Hugh joined the RAF on a short service commission in 1935 and after completing his training he was posted as a pilot to No 3 (Fighter) Squadron, arriving at Port Sudan as an Acting Pilot Officer on 23rd March 1936. Port Sudan is the Capital of Sudan and is located on the Red Sea coast. The aircraft operated by the Squadron was the Bristol Bulldog, until it was replaced by the Gloster Gladiator. Just over a year later, he was posted to the No 1 Anti-Aircraft Co-operation Unit at Biggin Hill on the 12th April 1937.
On the 4th October 1937 he was appointed Personal Assistant to Air Vice-Marshal Ernest Gossage, Air Officer Commanding No 11 Group at RAF Uxbridge and on the 16th January 1938, Hugh was promoted to Flying Officer. Whilst at Uxbridge, in December 1939, Hugh married his wife Cherry Kyree ‘Pat’ Kemp, the daughter of a RAF Officer Walter Ernest Kemp.
On the 17th May 1940, No 257 (Burma) Squadron was reformed at RAF Hendon initially being equipped with Spitfires. Beresford joined the Squadron from HQ No 11 Group as Senior Flight Commander. The CO was Squadron Leader David Bayne who lost a leg in a flying accident whilst serving on No 3 (Fighter) Squadron, back in July 1935 when his Bristol Bulldog crash landed at RAF Duxford. This was the same Squadron that Hugh joined after leaving school.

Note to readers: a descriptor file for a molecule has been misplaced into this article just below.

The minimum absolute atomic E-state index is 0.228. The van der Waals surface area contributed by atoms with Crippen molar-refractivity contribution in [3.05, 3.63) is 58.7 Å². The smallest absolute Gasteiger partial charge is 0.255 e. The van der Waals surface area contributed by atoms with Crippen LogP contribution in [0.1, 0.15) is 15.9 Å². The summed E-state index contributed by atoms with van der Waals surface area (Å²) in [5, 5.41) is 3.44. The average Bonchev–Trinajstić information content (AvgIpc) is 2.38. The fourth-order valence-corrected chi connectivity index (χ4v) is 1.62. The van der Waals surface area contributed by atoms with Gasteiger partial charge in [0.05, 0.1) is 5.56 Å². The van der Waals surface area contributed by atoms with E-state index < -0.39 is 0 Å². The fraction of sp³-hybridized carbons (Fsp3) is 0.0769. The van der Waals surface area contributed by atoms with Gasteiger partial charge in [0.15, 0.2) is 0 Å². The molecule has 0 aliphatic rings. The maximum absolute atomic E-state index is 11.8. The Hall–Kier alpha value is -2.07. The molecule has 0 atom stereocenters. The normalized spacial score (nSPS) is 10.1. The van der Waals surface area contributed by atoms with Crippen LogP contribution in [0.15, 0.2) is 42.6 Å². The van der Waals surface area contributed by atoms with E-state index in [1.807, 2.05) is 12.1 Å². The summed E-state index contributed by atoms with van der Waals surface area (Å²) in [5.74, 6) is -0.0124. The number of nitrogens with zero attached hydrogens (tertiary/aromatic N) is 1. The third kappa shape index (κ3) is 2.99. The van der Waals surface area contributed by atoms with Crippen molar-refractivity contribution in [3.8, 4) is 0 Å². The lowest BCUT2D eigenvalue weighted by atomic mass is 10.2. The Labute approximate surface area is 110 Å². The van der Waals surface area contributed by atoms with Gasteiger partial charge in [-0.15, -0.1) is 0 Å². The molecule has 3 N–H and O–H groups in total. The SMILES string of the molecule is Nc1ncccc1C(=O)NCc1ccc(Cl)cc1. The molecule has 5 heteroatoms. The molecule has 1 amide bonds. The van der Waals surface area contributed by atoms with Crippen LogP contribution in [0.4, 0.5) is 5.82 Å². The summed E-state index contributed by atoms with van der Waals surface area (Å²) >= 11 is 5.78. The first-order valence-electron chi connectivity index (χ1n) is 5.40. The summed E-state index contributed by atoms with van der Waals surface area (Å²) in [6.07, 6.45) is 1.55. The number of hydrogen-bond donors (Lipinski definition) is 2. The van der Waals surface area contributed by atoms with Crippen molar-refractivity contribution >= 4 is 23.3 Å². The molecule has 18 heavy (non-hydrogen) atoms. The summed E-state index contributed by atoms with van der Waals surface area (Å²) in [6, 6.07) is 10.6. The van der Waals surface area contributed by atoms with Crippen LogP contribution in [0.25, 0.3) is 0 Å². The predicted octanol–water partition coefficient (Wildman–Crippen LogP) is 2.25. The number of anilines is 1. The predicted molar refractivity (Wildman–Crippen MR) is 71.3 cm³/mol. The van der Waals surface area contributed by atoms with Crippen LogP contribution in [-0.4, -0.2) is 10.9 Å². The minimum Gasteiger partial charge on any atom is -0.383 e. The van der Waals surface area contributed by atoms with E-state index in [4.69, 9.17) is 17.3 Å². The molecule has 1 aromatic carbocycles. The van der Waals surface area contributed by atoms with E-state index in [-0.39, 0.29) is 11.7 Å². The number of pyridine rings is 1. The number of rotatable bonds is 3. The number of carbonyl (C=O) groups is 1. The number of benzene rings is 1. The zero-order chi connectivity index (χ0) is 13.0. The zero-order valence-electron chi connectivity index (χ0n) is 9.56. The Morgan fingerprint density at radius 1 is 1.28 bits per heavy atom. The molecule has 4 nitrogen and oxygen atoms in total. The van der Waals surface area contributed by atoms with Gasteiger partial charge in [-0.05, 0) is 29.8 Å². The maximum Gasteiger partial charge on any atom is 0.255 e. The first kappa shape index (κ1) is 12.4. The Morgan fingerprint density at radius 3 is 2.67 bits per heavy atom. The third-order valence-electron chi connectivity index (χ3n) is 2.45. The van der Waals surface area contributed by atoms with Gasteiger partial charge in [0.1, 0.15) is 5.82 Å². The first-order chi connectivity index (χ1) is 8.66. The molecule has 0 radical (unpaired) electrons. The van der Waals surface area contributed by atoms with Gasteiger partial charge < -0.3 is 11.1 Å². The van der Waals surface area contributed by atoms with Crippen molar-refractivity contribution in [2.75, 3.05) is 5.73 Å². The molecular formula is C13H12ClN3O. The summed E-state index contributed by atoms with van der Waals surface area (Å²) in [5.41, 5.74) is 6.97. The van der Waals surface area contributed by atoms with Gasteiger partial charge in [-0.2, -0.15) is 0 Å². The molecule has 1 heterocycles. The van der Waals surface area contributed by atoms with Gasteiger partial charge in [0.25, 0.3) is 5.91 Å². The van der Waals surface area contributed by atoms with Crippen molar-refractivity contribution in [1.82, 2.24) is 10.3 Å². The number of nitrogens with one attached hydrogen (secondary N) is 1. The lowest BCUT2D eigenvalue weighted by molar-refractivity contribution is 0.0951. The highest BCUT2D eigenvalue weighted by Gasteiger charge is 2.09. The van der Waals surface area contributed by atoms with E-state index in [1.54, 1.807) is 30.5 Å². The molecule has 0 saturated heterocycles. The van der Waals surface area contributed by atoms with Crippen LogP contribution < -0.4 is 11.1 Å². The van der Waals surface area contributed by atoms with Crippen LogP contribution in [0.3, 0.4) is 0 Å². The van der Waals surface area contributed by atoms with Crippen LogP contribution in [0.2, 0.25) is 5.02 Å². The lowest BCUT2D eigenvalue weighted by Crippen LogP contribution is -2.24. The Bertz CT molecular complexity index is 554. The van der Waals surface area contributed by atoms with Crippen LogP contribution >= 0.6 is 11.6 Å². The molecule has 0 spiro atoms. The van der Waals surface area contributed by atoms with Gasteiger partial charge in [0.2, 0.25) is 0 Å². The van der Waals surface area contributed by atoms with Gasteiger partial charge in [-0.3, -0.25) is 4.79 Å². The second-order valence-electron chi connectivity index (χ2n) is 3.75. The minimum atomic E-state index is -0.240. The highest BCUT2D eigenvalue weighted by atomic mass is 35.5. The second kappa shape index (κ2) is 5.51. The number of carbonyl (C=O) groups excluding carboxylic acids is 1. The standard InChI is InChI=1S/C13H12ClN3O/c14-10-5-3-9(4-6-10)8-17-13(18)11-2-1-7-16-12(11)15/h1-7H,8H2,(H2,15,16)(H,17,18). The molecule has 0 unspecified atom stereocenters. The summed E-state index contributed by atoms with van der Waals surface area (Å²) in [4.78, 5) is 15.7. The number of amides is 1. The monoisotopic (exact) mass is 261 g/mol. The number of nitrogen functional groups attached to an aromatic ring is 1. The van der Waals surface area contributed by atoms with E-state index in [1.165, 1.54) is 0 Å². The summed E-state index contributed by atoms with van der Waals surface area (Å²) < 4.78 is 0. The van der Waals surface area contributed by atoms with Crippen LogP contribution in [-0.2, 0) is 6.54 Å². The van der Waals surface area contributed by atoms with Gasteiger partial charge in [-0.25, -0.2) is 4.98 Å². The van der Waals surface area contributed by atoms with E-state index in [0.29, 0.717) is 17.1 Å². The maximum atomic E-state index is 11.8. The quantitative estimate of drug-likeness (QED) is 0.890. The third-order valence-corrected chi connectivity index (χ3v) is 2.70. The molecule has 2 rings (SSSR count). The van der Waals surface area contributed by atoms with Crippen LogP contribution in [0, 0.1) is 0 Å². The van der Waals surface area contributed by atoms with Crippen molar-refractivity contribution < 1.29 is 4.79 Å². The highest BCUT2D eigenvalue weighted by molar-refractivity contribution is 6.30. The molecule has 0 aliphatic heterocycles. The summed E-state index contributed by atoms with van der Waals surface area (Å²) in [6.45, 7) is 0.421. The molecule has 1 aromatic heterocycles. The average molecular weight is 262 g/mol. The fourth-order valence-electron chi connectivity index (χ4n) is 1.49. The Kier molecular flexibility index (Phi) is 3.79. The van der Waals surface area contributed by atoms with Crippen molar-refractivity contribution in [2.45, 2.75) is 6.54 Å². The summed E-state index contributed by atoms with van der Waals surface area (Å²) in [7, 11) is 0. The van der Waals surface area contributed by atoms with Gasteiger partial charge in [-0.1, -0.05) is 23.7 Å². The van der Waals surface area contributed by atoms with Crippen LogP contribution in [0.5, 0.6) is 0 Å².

During May and June, the Squadron was involved in training missions including bringing new pilots up to speed on Spitfires, Interception Exercises, formation flying, gunnery practice, night flying, high altitude (25000 feet) flying and dog fights.
On the 10th June, it was announced that the Squadron would be re-equipped with the Hurricane fighter, meaning more re-training for the pilots. The first eight Hurricanes arrived the next day with a further eight the day after. Training continued through June with the Hurricanes and on the 30th, the Squadron were informed they would be moving from RAF Hendon to their new base at RAF Northolt on July 4th.